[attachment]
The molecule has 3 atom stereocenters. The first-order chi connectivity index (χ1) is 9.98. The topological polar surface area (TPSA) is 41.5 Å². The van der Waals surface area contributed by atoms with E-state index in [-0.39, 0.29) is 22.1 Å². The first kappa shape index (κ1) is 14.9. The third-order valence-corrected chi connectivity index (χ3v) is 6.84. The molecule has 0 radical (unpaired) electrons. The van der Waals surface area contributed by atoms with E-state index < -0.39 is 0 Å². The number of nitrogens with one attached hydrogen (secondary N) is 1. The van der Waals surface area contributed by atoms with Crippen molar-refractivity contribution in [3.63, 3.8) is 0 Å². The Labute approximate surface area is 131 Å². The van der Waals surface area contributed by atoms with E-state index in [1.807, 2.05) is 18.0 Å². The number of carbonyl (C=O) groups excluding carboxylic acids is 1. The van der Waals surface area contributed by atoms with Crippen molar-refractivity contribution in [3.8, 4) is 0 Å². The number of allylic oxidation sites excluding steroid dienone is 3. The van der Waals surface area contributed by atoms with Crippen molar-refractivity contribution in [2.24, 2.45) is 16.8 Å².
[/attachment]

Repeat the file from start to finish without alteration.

The molecule has 3 atom stereocenters. The first-order chi connectivity index (χ1) is 9.98. The topological polar surface area (TPSA) is 41.5 Å². The van der Waals surface area contributed by atoms with E-state index in [-0.39, 0.29) is 22.1 Å². The first kappa shape index (κ1) is 14.9. The third-order valence-corrected chi connectivity index (χ3v) is 6.84. The molecule has 0 radical (unpaired) electrons. The van der Waals surface area contributed by atoms with E-state index < -0.39 is 0 Å². The number of nitrogens with one attached hydrogen (secondary N) is 1. The van der Waals surface area contributed by atoms with Crippen molar-refractivity contribution in [3.63, 3.8) is 0 Å². The Labute approximate surface area is 131 Å². The van der Waals surface area contributed by atoms with E-state index in [1.807, 2.05) is 18.0 Å². The number of carbonyl (C=O) groups excluding carboxylic acids is 1. The van der Waals surface area contributed by atoms with Crippen molar-refractivity contribution in [3.8, 4) is 0 Å². The number of allylic oxidation sites excluding steroid dienone is 3. The van der Waals surface area contributed by atoms with Crippen molar-refractivity contribution in [2.24, 2.45) is 16.8 Å².